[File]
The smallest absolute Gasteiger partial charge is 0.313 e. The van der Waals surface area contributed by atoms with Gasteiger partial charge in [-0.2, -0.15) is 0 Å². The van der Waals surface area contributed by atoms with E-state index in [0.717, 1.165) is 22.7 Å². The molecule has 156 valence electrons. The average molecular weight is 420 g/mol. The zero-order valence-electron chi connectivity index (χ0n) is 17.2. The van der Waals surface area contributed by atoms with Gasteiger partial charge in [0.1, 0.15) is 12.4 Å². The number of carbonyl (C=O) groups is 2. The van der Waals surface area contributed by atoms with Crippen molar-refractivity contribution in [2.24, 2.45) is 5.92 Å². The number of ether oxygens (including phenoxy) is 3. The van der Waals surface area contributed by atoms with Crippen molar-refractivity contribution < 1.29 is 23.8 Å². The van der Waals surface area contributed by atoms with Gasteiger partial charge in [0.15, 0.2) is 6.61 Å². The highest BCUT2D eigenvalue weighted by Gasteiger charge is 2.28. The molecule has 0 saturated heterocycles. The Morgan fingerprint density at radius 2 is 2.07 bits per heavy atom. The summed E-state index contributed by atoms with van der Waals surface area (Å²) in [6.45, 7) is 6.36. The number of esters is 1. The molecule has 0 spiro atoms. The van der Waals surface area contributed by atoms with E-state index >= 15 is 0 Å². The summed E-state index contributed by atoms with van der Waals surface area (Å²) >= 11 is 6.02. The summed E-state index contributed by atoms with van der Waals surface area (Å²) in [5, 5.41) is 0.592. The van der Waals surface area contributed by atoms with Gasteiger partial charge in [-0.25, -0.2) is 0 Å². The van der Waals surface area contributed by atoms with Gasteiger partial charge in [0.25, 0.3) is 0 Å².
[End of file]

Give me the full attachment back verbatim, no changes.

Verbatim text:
The smallest absolute Gasteiger partial charge is 0.313 e. The van der Waals surface area contributed by atoms with Gasteiger partial charge in [-0.2, -0.15) is 0 Å². The van der Waals surface area contributed by atoms with E-state index in [0.717, 1.165) is 22.7 Å². The molecule has 156 valence electrons. The average molecular weight is 420 g/mol. The zero-order valence-electron chi connectivity index (χ0n) is 17.2. The van der Waals surface area contributed by atoms with Gasteiger partial charge in [0.1, 0.15) is 12.4 Å². The number of carbonyl (C=O) groups is 2. The van der Waals surface area contributed by atoms with Crippen molar-refractivity contribution in [2.24, 2.45) is 5.92 Å². The number of ether oxygens (including phenoxy) is 3. The van der Waals surface area contributed by atoms with Crippen molar-refractivity contribution < 1.29 is 23.8 Å². The van der Waals surface area contributed by atoms with Gasteiger partial charge in [0.15, 0.2) is 6.61 Å². The highest BCUT2D eigenvalue weighted by Gasteiger charge is 2.28. The molecule has 0 saturated heterocycles. The Morgan fingerprint density at radius 2 is 2.07 bits per heavy atom. The summed E-state index contributed by atoms with van der Waals surface area (Å²) in [6.45, 7) is 6.36. The number of esters is 1. The molecule has 0 spiro atoms. The van der Waals surface area contributed by atoms with E-state index >= 15 is 0 Å². The summed E-state index contributed by atoms with van der Waals surface area (Å²) >= 11 is 6.02. The summed E-state index contributed by atoms with van der Waals surface area (Å²) in [5, 5.41) is 0.592. The van der Waals surface area contributed by atoms with Gasteiger partial charge in [-0.25, -0.2) is 0 Å². The van der Waals surface area contributed by atoms with Gasteiger partial charge in [0.25, 0.3) is 0 Å².